David Barrett of Expensify just led a session at Kynetx Impact on APIs. His talk was listed as "When APIs go bad. APIs are powerful, but when should you consider not providing an API for your data." He followed Sam Ramji who gave an updated version of his Darwin's Finches talk. The updates are recorded in two recent articles The Building Blocks for a Successful API Strategy and With APIs It's Caveat Structor - Developer Beware. Consequently there was some good discussion and interaction from the audience.
David's main point is that building an API isn't free and for many businesses won't add significant customers or value. So any online business shouls think carefully about whether building an API is worth the effort and expense. We teased apart many of the issues and there was plenty of push back, but in the end, I think we were still stuck on David's assertion that some businesses are better off going direct (in Sam's lingo) rather than using other people's apps to take their service to the customer (the indirect approach).
As someone who love access to my data and the ability to mash it up, I wasn't satisfied with this answer, but there it is. In Leave the Services Clients to the Services and Build Something Really Interesting, I wrote about a mashup I'd like to do with Foursquare, TripIt, and Expensify (which is why David was at Impact, as an aside):
I book a flight and hotel and forward the details to TripIt. Expensify responds to the TripIt event and watches for an airline transaction and creates a report for my trip that was just scheduled. I check into Foursquare at the airport, Expensify responds to that event and automatically begins tracking all of my expenses. While I am on my trip, Expensify continues to respond to events from Foursquare. If there is a transaction that matches a checkin it adds a comment to the transaction noting who I was with at the venue (i.e., dinner with Sam, Doc). After I check back into my home airport again Expensify continues to monitor transactions for a few more hours and then generates a report for me and emails it.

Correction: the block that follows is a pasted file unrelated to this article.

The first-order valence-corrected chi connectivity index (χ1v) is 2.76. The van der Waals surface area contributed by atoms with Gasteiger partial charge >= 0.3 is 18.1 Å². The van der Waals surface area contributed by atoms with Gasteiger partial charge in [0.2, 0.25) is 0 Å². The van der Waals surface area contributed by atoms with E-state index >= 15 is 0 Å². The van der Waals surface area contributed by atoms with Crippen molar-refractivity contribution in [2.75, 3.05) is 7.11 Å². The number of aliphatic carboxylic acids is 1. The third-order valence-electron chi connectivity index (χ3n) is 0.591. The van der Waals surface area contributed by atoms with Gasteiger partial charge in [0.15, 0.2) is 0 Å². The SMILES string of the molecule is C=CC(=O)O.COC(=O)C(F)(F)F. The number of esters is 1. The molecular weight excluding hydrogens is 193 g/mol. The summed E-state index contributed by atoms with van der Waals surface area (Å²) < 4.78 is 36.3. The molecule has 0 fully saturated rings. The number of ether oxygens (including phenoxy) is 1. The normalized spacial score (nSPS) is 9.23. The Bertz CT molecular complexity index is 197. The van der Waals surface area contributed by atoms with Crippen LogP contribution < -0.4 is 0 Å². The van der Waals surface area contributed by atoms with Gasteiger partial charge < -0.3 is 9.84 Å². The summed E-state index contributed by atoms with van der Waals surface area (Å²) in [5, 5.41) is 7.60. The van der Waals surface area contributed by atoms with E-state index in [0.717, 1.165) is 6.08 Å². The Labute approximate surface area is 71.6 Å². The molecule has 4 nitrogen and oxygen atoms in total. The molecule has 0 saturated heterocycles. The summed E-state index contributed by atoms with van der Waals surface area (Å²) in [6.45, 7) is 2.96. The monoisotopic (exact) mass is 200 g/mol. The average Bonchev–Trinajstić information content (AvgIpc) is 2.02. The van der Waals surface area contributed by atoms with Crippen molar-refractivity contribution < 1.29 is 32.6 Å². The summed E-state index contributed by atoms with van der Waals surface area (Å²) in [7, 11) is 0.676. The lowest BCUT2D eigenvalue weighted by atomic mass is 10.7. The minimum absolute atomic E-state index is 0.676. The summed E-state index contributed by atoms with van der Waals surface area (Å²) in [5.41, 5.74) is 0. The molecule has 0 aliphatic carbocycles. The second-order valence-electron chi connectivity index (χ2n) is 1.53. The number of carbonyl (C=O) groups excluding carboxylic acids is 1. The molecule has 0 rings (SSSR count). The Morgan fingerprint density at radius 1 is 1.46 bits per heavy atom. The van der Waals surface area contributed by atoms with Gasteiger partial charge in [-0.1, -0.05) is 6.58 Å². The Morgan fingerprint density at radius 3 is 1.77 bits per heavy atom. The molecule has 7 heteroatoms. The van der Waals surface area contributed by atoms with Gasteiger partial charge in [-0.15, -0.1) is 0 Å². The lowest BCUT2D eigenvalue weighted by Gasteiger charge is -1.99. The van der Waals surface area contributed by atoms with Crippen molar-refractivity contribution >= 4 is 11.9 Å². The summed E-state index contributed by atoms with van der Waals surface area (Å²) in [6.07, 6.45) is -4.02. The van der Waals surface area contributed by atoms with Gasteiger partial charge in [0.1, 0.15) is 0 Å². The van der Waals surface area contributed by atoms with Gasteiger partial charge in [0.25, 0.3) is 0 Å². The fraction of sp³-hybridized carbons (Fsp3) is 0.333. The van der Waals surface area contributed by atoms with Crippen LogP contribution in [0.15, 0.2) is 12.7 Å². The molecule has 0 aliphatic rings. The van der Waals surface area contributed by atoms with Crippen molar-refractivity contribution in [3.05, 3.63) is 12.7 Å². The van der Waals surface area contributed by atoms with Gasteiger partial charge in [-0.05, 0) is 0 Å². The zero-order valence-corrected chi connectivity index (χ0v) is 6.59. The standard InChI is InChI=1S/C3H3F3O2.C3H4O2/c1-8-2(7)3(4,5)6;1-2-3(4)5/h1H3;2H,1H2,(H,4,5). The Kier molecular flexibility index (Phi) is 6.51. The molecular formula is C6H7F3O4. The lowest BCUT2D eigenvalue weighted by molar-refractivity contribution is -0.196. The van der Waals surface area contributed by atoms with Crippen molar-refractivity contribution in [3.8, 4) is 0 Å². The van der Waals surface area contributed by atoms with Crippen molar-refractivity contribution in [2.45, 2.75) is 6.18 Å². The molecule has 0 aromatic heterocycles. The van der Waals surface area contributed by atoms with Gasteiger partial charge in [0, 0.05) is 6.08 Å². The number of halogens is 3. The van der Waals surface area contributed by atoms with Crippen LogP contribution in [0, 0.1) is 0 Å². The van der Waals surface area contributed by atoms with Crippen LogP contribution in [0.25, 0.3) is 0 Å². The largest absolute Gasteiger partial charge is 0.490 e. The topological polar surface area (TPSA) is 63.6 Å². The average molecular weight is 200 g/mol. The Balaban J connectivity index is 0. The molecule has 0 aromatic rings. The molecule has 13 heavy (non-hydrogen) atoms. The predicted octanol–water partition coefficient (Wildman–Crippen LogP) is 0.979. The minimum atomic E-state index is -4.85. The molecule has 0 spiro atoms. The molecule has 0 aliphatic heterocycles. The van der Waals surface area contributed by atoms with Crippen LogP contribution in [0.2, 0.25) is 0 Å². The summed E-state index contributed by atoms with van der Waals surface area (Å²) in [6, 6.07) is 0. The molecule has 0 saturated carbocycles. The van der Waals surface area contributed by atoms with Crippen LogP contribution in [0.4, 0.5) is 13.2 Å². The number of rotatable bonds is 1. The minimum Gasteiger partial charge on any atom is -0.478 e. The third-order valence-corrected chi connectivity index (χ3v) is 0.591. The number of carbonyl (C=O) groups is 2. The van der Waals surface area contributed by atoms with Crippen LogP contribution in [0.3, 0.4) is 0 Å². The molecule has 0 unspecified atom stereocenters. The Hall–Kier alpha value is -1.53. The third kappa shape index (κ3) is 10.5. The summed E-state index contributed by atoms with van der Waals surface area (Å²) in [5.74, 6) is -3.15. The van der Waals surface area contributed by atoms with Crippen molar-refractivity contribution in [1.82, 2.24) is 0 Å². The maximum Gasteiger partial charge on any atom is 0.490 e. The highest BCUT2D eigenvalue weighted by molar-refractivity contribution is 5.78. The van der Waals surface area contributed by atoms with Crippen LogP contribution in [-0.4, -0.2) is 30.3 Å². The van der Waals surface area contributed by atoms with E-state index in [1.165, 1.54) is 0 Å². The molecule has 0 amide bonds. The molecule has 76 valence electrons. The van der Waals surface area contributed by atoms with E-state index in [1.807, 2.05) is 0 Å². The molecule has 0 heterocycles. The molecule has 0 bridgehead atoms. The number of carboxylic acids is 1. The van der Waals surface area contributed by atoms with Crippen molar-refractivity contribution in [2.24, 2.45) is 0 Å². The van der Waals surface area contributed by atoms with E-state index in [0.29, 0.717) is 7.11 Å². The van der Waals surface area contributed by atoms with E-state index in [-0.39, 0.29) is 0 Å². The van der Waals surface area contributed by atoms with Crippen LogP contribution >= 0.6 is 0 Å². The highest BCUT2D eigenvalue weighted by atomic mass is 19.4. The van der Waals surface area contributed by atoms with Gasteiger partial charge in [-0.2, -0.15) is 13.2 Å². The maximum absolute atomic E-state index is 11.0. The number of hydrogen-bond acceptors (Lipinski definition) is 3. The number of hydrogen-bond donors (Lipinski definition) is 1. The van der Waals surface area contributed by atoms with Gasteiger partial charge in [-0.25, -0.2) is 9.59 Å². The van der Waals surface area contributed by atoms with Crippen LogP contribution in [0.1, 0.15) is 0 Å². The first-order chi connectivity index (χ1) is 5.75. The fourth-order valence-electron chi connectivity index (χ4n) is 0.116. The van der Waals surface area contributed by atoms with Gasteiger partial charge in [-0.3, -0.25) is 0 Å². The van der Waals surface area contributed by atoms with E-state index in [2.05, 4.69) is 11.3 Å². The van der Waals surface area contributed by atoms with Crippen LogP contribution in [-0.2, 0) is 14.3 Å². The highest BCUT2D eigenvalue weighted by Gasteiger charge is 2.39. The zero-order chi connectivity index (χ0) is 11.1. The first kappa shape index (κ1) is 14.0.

David, mentioned that only 11 people were checked into Impact using Foursquare. How might that change if people knew that's all they had to do to make an entry in the expensify account? But this scenario won't work without APIs.
I think that APIs are a lot like clean sheets for some companies. Here's what I mean. Consider the following graph plotting the cost of any given business decision against the competitive advantage it brings:
Clearly if you're making a descision on what features to implement, you want to be in the lower right quadrant: low cost and high competitive advantage. Do those first. Clearly the red quadrant is the last place you'd look for features, or is it?
Think about clean sheets. If you're a hotel, clean sheets cost a lot of money and everyone has them, so there's not much competitive advantage in having them. But there's a HUGE competitive disadvantage if you don't. No one can do without clean sheets. For many online services, an API feels like clean sheets. They want to be like all the cool kids and have an API, but they find that APIs cost a lot of money and don't result in much revenue.
There are ways to move out of the red quadrant. One direction is down: reduce the cost. That's what a lot of API services comapnies like Mashery and Apigee are doing, making it easier to and cheaper to put up an API and manage it. The other direction you can go is right, make the competitive advantage bigger. Some hotels have done that with sheets by advertising their high thread count sheets. That doesn't cost that much more, but it differentiates the otherwise costly, but necessary feature of "clean sheets" into a reason people come back.
I'm not sure how we can do that same thing with APIs, but it's the real way to work on the problem. There's a business or two in helping companies get more revenue from their APIs. Consulting is the obvious business here, but the real money will go to the services that provide this capability at scale.